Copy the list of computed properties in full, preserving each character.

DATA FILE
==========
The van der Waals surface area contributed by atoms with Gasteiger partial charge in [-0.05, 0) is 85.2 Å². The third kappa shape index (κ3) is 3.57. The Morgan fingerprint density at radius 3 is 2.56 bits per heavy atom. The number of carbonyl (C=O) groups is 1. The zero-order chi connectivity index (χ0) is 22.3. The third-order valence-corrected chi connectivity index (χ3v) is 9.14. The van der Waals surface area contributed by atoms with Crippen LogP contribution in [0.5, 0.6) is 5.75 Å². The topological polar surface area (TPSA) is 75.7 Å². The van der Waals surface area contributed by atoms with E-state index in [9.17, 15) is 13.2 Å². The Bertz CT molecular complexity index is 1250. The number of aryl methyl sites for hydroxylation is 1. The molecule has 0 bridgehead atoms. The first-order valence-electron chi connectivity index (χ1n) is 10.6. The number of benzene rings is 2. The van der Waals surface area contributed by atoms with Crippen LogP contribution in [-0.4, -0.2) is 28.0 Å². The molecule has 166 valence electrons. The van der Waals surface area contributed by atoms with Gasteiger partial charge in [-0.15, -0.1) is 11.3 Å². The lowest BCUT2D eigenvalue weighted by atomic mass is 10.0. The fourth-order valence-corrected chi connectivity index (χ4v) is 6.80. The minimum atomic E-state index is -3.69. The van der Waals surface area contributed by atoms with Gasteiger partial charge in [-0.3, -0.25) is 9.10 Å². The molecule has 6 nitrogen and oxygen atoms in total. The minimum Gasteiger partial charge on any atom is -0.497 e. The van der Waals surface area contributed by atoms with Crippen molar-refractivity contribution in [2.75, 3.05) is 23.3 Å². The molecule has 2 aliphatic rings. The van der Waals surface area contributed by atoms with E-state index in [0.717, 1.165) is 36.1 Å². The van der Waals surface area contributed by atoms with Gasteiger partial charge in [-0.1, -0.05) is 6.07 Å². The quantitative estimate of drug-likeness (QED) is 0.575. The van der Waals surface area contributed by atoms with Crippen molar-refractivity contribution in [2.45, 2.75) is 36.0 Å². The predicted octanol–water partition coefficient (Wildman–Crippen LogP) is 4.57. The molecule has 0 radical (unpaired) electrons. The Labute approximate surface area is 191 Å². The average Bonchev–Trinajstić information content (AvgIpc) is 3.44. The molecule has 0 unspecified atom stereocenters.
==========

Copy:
The van der Waals surface area contributed by atoms with Gasteiger partial charge in [-0.05, 0) is 85.2 Å². The third kappa shape index (κ3) is 3.57. The Morgan fingerprint density at radius 3 is 2.56 bits per heavy atom. The number of carbonyl (C=O) groups is 1. The zero-order chi connectivity index (χ0) is 22.3. The third-order valence-corrected chi connectivity index (χ3v) is 9.14. The van der Waals surface area contributed by atoms with Crippen LogP contribution in [0.5, 0.6) is 5.75 Å². The topological polar surface area (TPSA) is 75.7 Å². The van der Waals surface area contributed by atoms with E-state index in [9.17, 15) is 13.2 Å². The Bertz CT molecular complexity index is 1250. The number of aryl methyl sites for hydroxylation is 1. The molecule has 0 bridgehead atoms. The first-order valence-electron chi connectivity index (χ1n) is 10.6. The number of benzene rings is 2. The van der Waals surface area contributed by atoms with Crippen LogP contribution in [-0.4, -0.2) is 28.0 Å². The molecule has 166 valence electrons. The van der Waals surface area contributed by atoms with Gasteiger partial charge in [-0.15, -0.1) is 11.3 Å². The lowest BCUT2D eigenvalue weighted by atomic mass is 10.0. The fourth-order valence-corrected chi connectivity index (χ4v) is 6.80. The minimum atomic E-state index is -3.69. The van der Waals surface area contributed by atoms with Gasteiger partial charge in [-0.3, -0.25) is 9.10 Å². The molecule has 6 nitrogen and oxygen atoms in total. The minimum Gasteiger partial charge on any atom is -0.497 e. The van der Waals surface area contributed by atoms with Crippen molar-refractivity contribution in [2.75, 3.05) is 23.3 Å². The molecule has 2 aliphatic rings. The van der Waals surface area contributed by atoms with E-state index in [0.717, 1.165) is 36.1 Å². The van der Waals surface area contributed by atoms with Gasteiger partial charge in [-0.1, -0.05) is 6.07 Å². The quantitative estimate of drug-likeness (QED) is 0.575. The van der Waals surface area contributed by atoms with Crippen molar-refractivity contribution in [2.45, 2.75) is 36.0 Å². The predicted octanol–water partition coefficient (Wildman–Crippen LogP) is 4.57. The molecule has 0 radical (unpaired) electrons. The Labute approximate surface area is 191 Å². The average Bonchev–Trinajstić information content (AvgIpc) is 3.44. The molecule has 0 unspecified atom stereocenters.